Bryan Sivak, chief technology officer for the District of Columbia and a speaker at the upcoming Gov 2.0 Summit, has smartly mixed healthy realism with enthusiastic support for open source in government. The result is a message that resonates beyond open source evangelists.
For example, here’s what he recently had to say about the allure of open source cost savings:
“I don’t think cost savings of open source is the panacea that everyone thinks it is. It’s true that there’s no upfront licensing cost, but there’s cost in figuring out the appropriate implementation strategy, making sure you have the people with the right skills on staff, and making sure you’re able to maintain and manage the system. You need to put a lot into how you implement it.”
Acknowledging the limits of open source savings is key to ongoing use. It’s all about managing expectations: If I expect 100 percent savings and your open source solution only offers 50 percent, I won’t be pleased. But lead with the real story and show me the other benefits and maybe I’ll commit for the short- and long-term.
Speaking of those other benefits: Sivak noted during our interview that open source’s real upside lies in its ability to expand the talent pool and take government transparency to a new level.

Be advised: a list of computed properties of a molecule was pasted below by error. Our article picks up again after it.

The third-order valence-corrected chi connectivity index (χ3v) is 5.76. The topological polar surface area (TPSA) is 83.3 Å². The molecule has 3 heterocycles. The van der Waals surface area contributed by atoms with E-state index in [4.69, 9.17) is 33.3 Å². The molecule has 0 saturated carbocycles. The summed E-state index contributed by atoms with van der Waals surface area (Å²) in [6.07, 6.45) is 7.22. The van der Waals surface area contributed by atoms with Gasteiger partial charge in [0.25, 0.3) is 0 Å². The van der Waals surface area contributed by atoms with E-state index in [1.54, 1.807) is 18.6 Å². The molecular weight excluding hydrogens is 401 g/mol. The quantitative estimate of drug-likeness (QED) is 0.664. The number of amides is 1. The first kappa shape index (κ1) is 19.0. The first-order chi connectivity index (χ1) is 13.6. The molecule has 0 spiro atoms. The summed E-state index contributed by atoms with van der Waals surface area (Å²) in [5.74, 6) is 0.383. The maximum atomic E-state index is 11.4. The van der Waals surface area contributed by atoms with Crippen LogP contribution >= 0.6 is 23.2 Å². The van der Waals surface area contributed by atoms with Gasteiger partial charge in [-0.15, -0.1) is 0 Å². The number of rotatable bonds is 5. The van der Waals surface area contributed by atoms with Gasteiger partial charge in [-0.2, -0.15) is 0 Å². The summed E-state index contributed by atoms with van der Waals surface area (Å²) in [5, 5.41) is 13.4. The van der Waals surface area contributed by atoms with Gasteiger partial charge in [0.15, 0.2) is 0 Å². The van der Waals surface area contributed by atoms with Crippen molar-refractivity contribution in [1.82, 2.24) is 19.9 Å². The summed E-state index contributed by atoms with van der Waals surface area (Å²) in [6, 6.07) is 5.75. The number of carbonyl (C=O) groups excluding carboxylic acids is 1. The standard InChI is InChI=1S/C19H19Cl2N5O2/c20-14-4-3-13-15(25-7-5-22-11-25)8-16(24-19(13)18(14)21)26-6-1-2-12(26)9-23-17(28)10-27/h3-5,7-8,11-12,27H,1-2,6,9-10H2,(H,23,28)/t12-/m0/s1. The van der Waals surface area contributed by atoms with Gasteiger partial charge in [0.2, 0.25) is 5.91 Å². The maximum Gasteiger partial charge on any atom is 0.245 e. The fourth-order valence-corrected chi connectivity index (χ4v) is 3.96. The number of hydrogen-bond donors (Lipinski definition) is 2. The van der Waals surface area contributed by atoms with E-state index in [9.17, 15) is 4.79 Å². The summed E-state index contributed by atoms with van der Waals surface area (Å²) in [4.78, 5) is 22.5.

“You can get people to help you build things who would not normally be involved in that process,” Sivak said. “In a weird sort of way, we’re’s actually taking this concept of government openness and transparency and making it even more open and transparent. We’re saying: ‘Here are our business processes. Here are the things we need to accomplish with this tool or this solution. Help us accomplish this’.”
Sivak explored a host of related ideas in our full discussion, including:
- Why sharing software and technology projects between local, state and federal governments could solve a “multi-billion dollar problem.”
- How Code for America’s Civic Commons project is applying the lessons of Linux to open government. “If we can create a foundation that makes it easy for governments to adopt this open source stack, and everything that goes along with it … then we’ve got a winner,” he said.
- And finally: Why he thinks “Gov 2.0” might need a new name.
The following video contains the full interview: